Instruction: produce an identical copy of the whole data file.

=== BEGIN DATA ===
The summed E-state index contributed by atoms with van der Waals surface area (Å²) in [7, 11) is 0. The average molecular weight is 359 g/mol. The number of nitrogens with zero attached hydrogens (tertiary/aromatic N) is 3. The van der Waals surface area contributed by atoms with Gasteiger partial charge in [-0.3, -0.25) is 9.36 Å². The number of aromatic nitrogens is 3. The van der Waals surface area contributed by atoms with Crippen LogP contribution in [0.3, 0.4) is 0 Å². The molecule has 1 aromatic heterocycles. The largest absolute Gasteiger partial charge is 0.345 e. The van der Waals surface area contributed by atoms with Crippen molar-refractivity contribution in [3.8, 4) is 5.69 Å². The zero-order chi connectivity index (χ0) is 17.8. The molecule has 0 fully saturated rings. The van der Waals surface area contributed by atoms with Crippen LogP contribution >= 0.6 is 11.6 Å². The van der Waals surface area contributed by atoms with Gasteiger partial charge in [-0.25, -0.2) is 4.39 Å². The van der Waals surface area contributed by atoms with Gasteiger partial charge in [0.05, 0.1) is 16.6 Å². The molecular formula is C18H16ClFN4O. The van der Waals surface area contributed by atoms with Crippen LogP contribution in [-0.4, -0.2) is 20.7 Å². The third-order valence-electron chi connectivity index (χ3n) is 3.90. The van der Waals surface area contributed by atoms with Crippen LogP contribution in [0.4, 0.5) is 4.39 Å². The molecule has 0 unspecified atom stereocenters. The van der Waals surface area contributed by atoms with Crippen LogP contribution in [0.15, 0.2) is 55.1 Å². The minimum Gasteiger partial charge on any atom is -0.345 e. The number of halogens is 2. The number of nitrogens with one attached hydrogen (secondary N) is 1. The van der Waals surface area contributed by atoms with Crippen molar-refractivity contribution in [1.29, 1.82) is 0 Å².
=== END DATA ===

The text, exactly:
The summed E-state index contributed by atoms with van der Waals surface area (Å²) in [7, 11) is 0. The average molecular weight is 359 g/mol. The number of nitrogens with zero attached hydrogens (tertiary/aromatic N) is 3. The van der Waals surface area contributed by atoms with Gasteiger partial charge in [-0.3, -0.25) is 9.36 Å². The number of aromatic nitrogens is 3. The van der Waals surface area contributed by atoms with Crippen LogP contribution in [0.3, 0.4) is 0 Å². The molecule has 1 aromatic heterocycles. The largest absolute Gasteiger partial charge is 0.345 e. The van der Waals surface area contributed by atoms with Crippen molar-refractivity contribution in [3.8, 4) is 5.69 Å². The zero-order chi connectivity index (χ0) is 17.8. The molecule has 0 fully saturated rings. The van der Waals surface area contributed by atoms with Crippen LogP contribution >= 0.6 is 11.6 Å². The van der Waals surface area contributed by atoms with Gasteiger partial charge in [-0.25, -0.2) is 4.39 Å². The van der Waals surface area contributed by atoms with Gasteiger partial charge in [0.05, 0.1) is 16.6 Å². The molecular formula is C18H16ClFN4O. The van der Waals surface area contributed by atoms with Crippen LogP contribution in [-0.4, -0.2) is 20.7 Å². The third-order valence-electron chi connectivity index (χ3n) is 3.90. The van der Waals surface area contributed by atoms with Crippen LogP contribution in [0.4, 0.5) is 4.39 Å². The molecule has 0 unspecified atom stereocenters. The van der Waals surface area contributed by atoms with Crippen LogP contribution in [0.15, 0.2) is 55.1 Å². The minimum Gasteiger partial charge on any atom is -0.345 e. The number of halogens is 2. The number of nitrogens with one attached hydrogen (secondary N) is 1. The van der Waals surface area contributed by atoms with Crippen molar-refractivity contribution in [1.29, 1.82) is 0 Å².